There is more of an Ekiden than lacing up your trainers and hitting the road. It’s about camaraderie, effort and importantly a piece of cloth known as a tasuki. This simple cloth sash, worn across the body and used in lieu of a baton, plays a critical role in the sport and carries a deeper cultural significance.
The tasuki is steeped in symbolism. It represents the shared endeavour of each team and the interconnectedness of the runners. Each member doesn’t just pass a sash; they pass on the responsibility, the trust, and the spirit of the team to the next runner. This tradition harks back to the origin of Ekiden, inspired by the communication system of old Japan where messages were relayed over distances by multiple runners.
But the tasuki isn’t only significant in the context of Ekiden. It has roots in broader Japanese culture as well. Traditionally, the tasuki was a practical garment used to tie up the sleeves of a kimono, enabling freer movement for work or even combat. Over time, its role expanded beyond the practical into the symbolic, representing the idea of preparedness, readiness, and cooperation.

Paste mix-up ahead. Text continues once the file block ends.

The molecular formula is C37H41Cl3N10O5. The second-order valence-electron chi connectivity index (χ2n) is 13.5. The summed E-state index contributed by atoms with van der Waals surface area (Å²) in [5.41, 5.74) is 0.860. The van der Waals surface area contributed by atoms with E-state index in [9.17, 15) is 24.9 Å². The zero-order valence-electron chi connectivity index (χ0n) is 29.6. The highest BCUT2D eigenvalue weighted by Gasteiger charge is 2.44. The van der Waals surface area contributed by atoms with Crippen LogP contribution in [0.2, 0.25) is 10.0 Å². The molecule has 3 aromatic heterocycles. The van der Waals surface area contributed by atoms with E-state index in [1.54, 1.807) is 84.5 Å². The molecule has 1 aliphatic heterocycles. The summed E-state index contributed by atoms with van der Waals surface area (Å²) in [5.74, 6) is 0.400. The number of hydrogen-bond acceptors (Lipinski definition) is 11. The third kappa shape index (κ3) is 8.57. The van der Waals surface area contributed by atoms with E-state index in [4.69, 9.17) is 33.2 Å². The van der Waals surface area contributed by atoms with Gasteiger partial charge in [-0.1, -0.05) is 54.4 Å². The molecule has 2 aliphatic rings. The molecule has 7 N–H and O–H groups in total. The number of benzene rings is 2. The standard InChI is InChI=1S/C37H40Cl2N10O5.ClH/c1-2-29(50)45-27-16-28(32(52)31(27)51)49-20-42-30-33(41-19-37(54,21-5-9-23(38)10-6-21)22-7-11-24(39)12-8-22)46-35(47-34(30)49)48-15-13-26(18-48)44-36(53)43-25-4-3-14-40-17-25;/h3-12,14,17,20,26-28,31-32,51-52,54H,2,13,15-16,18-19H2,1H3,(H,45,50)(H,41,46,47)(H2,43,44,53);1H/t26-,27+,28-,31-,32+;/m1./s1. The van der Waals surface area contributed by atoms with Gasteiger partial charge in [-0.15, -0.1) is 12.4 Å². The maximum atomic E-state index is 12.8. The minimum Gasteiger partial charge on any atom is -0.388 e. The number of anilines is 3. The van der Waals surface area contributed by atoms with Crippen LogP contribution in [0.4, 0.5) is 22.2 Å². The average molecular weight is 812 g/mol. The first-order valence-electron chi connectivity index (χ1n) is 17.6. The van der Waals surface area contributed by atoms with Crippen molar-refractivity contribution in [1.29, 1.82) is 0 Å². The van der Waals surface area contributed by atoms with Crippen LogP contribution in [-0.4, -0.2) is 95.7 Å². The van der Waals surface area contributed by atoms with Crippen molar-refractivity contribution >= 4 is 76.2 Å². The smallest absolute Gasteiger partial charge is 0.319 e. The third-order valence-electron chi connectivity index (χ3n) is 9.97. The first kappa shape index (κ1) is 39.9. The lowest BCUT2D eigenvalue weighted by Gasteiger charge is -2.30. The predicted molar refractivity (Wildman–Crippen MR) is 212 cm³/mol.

In Ekiden races, the tasuki is more than a practical tool for distinguishing teams and marking the transition between runners. It serves as a constant reminder of the unity and shared purpose that underpin the event. As each runner puts on the tasuki and takes up their leg of the race, they not only take on the physical challenge but also engage with a deeper cultural tradition.
As we prepare to bring Ekiden to the UK in 2024, we also look forward to introducing the tasuki to the scene. This simple sash, rich in cultural symbolism, promises to add a unique dimension to the experience of both runners and spectators alike. As the tasuki is passed from runner to runner, we’ll be able to witness the embodiment of shared effort and unity, echoing the spirit of Ekiden and bringing a touch of Japanese tradition to UK soil.